FTX founder Sam Bankman-Fried's spectacular rise and fall in the cryptocurrency industry — a journey that included his testimony before Congress, a Super Bowl advertisement and dreams of a future run for president — hit rock bottom Thursday when a New York jury convicted him of fraud in a scheme that cheated customers and investors of at least $10 billion. After the monthlong trial, jurors rejected Bankman-Fried's claim during four days on the witness stand in Manhattan federal court that he never committed fraud or meant to cheat customers before FTX, once the world's second-largest crypto exchange, collapsed into bankruptcy a year ago. "His crimes caught up to him. His crimes have been exposed," Assistant U.S. Attorney Danielle Sassoon told the jury of the onetime billionaire just before they were read the law by Judge Lewis A. Kaplan and began deliberations. Sassoon said Bankman-Fried turned his customers' accounts into his "personal piggy bank" as up to $14 billion disappeared. She urged jurors to reject Bankman-Fried's insistence when he testified over three days that he never committed fraud or plotted to steal from customers, investors and lenders and didn't realize his companies were at least $10 billion in debt until October 2022. Bankman-Fried was required to stand and face the jury as guilty verdicts on all seven counts were read. He kept his hands clasped tightly in front of him. When he sat down after the reading, he kept his head tilted down for several minutes. After the judge set a sentencing date of March 28, Bankman-Fried's parents moved to the front row behind him. His father put his arm around his wife. As Bankman-Fried was led out of the courtroom, he looked back and nodded toward his mother, who nodded back and then became emotional, wiping her hand across her face after he left the room. U.S. Attorney Damian Williams told reporters after the verdict that Bankman-Fried "perpetrated one of the biggest financial frauds in American history, a multibillion-dollar scheme designed to make him the king of crypto." "But here's the thing: The cryptocurrency industry might be new. The players like Sam Bankman-Fried might be new. This kind of fraud, this kind of corruption is as old as time, and we have no patience for it," he said. Bankman-Fried's attorney, Mark Cohen, said in a statement they "respect the jury's decision. But we are very disappointed with the result." "Mr. Bankman Fried maintains his innocence and will continue to vigorously fight the charges against him," Cohen said. The trial attracted intense interest with its focus on fraud on a scale not seen since the 2009 prosecution of Bernard Madoff, whose Ponzi scheme over decades cheated thousands of investors out of about $20 billion. Madoff pleaded guilty and was sentenced to 150 years in prison, where he died in 2021. The prosecution of Bankman-Fried, 31, put a spotlight on the emerging industry of cryptocurrency and a group of young executives in their 20s who lived together in a $30 million luxury apartment in the Bahamas as they dreamed of becoming the most powerful player in a new financial field. Prosecutors made sure jurors knew that the defendant they saw in court with short hair and a suit was also the man with big messy hair and shorts that became his trademark appearance after he started his cryptocurrency hedge fund, Alameda Research, in 2017 and FTX, his cryptocurrency exchange, two years later. They showed the jury pictures of Bankman-Fried sleeping on a private jet, sitting with a deck of cards and mingling at the Super Bowl with celebrities including the singer Katy Perry. Assistant U.S. Attorney Nicolas Roos called Bankman-Fried someone who liked "celebrity chasing." In a closing argument, defense lawyer Mark Cohen said prosecutors were trying to turn "Sam into some sort of villain, some sort of monster." "It's both wrong and unfair, and I hope and believe that you have seen that it's simply not true," he said. "According to the government, everything Sam ever touched and said was fraudulent." The government relied heavily on the testimony of three former members of Bankman-Fried's inner circle, his top executives including his former girlfriend, Caroline Ellison, to explain how Bankman-Fried used Alameda Research to siphon billions of dollars from customer accounts at FTX. With that money, prosecutors said, the Massachusetts Institute of Technology graduate gained influence and power through investments, contributions, tens of millions of dollars in political contributions, congressional testimony and a publicity campaign that enlisted celebrities like comedian Larry David and football quarterback Tom Brady. Ellison, 28, testified that Bankman-Fried directed her while she was chief executive of Alameda Research to commit fraud as he pursued ambitions to lead huge companies, spend money influentially and run for U.S. president someday. She said he thought he had a 5% chance to be U.S. president someday. Becoming tearful as she described the collapse of the cryptocurrency empire last November, Ellison said the revelations that caused customers collectively to demand their money back, exposing the fraud, brought a "relief that I didn't have to lie anymore." FTX cofounder Gary Wang, who was FTX's chief technology officer, revealed in his testimony that Bankman-Fried directed him to insert code into FTX's operations so that Alameda Research could make unlimited withdrawals from FTX and have a credit line of up to $65 billion. Wang said the money came from customers. Nishad Singh, the former head of engineering at FTX, testified that he felt "blindsided and horrified" at the result of the actions of a man he once admired when he saw the extent of the fraud as the collapse last November left him suicidal. Ellison, Wang and Singh all pleaded guilty to fraud charges and testified against Bankman-Fried in the hopes of leniency at sentencing. Bankman-Fried was arrested in the Bahamas in December and extradited to the United States, where he was freed on a $250 million personal recognizance bond with electronic monitoring and a requirement that he remain at the home of his parents in Palo Alto, California. His communications, including hundreds of phone calls with journalists and internet influencers, along with emails and texts, eventually got him into trouble when the judge concluded he was trying to influence prospective trial witnesses and ordered him jailed in August. During the trial, prosecutors used Bankman-Fried's public statements, online announcements and his congressional testimony against him, showing how the entrepreneur repeatedly promised customers that their deposits were safe and secure as late as last Nov. 7 when he tweeted, "FTX is fine. Assets are fine" as customers furiously tried to withdraw their money. He deleted the tweet the next day. FTX filed for bankruptcy four days later. In his closing, Roos mocked Bankman-Fried's testimony, saying that under questioning from his lawyer, the defendant's words were "smooth, like it had been rehearsed a bunch of times?" But under cross examination, "he was a different person," the prosecutor said. "Suddenly on cross-examination he couldn't remember a single detail about his company or what he said publicly. It was uncomfortable to hear. He never said he couldn't recall during his direct examination, but it happened over 140 times during his cross-examination." Former federal prosecutors said the quick verdict — after only half a day of deliberation — showed how well the government tried the case. "The government tried the case as we expected," said Joshua A. Naftalis, a partner at Pallas Partners LLP and a former Manhattan prosecutor. "It was a massive fraud, but that doesn't mean it had to be a complicated fraud, and I think the jury understood that argument."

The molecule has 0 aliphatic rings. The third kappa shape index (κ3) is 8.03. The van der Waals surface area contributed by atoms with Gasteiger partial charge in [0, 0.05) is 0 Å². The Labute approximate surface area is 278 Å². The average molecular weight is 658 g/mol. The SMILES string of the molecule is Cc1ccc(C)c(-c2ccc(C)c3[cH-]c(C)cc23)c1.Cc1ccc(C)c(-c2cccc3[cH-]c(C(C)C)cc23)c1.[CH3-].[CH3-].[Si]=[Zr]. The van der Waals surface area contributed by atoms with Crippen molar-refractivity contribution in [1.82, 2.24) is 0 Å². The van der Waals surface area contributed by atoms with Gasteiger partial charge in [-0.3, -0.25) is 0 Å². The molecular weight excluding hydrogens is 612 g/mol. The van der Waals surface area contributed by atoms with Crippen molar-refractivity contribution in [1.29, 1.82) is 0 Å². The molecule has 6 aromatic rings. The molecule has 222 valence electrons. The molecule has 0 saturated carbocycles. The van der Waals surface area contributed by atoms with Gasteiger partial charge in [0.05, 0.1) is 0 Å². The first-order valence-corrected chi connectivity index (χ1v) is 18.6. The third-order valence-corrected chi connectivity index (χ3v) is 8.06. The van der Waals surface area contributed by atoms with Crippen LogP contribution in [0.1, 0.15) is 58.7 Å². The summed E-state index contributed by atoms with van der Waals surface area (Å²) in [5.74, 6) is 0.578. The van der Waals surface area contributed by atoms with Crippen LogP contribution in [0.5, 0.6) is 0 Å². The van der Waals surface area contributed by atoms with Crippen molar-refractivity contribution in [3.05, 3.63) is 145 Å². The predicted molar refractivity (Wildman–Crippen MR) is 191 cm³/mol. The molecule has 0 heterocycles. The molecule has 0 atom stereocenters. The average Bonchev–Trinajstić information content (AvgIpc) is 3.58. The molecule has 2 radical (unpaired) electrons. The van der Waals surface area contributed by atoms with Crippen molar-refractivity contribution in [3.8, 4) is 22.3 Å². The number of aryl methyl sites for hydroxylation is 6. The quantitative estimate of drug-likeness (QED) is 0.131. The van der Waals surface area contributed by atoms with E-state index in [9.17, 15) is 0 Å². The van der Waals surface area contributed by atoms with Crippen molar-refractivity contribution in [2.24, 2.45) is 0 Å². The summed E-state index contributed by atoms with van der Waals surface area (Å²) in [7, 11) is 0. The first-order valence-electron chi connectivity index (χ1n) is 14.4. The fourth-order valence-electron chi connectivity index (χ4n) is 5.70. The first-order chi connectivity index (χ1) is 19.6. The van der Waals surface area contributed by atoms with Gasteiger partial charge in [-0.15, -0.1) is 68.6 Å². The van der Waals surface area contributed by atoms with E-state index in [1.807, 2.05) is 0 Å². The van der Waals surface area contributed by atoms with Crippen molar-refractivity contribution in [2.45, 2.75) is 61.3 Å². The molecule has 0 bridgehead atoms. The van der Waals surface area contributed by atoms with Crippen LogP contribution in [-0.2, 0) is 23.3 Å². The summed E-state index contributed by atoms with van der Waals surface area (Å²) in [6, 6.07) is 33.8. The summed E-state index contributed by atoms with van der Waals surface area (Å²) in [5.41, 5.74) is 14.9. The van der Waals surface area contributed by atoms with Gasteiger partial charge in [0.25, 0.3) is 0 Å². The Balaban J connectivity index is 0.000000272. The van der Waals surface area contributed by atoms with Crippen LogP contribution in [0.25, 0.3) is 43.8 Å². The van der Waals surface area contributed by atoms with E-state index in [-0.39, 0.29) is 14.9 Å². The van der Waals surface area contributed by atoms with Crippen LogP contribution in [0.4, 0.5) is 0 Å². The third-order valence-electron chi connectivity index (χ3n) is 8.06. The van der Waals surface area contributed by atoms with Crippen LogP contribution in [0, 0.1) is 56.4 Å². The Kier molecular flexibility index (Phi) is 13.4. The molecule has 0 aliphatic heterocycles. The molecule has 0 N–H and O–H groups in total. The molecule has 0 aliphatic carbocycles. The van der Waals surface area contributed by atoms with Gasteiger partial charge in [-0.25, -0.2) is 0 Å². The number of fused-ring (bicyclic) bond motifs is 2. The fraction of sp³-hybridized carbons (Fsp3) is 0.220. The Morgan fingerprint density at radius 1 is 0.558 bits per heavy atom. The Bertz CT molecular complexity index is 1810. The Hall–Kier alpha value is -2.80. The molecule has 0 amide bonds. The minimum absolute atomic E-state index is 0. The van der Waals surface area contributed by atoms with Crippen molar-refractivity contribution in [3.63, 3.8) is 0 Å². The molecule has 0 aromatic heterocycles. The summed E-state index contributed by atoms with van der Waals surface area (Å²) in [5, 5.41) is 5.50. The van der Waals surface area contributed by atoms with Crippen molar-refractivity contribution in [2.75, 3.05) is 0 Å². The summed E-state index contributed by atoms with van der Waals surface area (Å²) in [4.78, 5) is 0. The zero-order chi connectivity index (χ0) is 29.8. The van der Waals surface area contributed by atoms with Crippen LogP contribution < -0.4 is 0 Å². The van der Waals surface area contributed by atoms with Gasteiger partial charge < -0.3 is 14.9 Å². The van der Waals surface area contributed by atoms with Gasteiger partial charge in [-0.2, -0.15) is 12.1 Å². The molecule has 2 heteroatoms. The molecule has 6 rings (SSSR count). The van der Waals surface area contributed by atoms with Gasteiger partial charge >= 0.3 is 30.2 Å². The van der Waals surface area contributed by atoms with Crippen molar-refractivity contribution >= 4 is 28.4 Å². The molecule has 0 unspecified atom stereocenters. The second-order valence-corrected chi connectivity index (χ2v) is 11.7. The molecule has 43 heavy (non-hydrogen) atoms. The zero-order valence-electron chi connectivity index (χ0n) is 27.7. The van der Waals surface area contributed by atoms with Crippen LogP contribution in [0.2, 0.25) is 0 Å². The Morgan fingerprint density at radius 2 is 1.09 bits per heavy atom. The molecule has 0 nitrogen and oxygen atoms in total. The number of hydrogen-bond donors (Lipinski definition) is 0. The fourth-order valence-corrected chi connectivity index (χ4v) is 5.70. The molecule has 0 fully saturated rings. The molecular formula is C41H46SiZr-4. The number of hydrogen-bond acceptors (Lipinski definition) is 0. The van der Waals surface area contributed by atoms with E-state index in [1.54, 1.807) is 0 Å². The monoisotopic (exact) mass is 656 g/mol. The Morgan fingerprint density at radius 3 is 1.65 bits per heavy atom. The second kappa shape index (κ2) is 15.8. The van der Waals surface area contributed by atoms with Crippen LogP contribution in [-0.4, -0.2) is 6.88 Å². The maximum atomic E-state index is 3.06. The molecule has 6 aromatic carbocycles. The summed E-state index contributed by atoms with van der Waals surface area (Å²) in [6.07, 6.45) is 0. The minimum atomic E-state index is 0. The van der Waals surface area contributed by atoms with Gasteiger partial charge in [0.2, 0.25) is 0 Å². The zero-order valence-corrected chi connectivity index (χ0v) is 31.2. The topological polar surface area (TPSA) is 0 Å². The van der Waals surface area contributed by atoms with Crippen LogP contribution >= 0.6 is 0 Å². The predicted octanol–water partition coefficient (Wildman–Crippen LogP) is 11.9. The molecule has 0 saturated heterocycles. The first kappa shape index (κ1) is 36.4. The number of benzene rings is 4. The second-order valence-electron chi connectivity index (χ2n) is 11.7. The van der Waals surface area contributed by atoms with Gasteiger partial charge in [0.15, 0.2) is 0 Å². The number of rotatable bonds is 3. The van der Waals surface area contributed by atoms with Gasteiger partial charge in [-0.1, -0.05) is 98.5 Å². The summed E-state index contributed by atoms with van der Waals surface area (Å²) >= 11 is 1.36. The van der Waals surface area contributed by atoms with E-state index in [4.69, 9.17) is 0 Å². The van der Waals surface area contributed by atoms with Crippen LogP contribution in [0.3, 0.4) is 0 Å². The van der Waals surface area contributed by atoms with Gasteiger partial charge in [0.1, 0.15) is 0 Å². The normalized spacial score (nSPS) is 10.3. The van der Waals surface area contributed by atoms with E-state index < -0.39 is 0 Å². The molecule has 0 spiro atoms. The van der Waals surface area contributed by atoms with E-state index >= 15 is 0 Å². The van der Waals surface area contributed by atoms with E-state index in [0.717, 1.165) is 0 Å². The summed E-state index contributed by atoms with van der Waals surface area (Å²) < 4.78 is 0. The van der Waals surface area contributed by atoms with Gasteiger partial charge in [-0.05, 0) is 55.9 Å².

World leaders have agreed on the importance of mitigating risks posed by rapid advancements in the emerging technology of artificial intelligence, at a U.K.-hosted safety conference. The inaugural AI Safety Summit, hosted by British Prime Minister Rishi Sunak in Bletchley Park, England, started Wednesday, with senior officials from 28 nations, including the United States and China, agreeing to work toward a "shared agreement and responsibility" about AI risks. Plans are in place for further meetings later this year in South Korea and France. Leaders, including European Commission President Ursula von der Leyen, U.S. Vice President Kamala Harris and U.N. Secretary-General Antonio Guterres, discussed each of their individual testing models to ensure the safe growth of AI. Thursday's session included focused conversations among what the U.K. called a small group of countries "with shared values." The leaders in the group came from the EU, the U.N., Italy, Germany, France and Australia. Some leaders, including Sunak, said immediate sweeping regulation is not the way forward, reflecting the view of some AI companies that fear excessive regulation could thwart the technology before it can reach its full potential. At at a press conference on Thursday, Sunak announced another landmark agreement by countries pledging to "work together on testing the safety of new AI models before they are released." The countries involved in the talks included the U.S., EU, France, Germany, Italy, Japan, South Korea, Singapore, Canada and Australia. China did not participate in the second day of talks. The summit will conclude with a conversation between Sunak and billionaire Elon Musk. Musk on Wednesday told fellow attendees that legislation on AI could pose risks, and that the best steps forward would be for governments to work to understand AI fully to harness the technology for its positive uses, including uncovering problems that can be brought to the attention of lawmakers. Some information in this report was taken from The Associated Press and Reuters.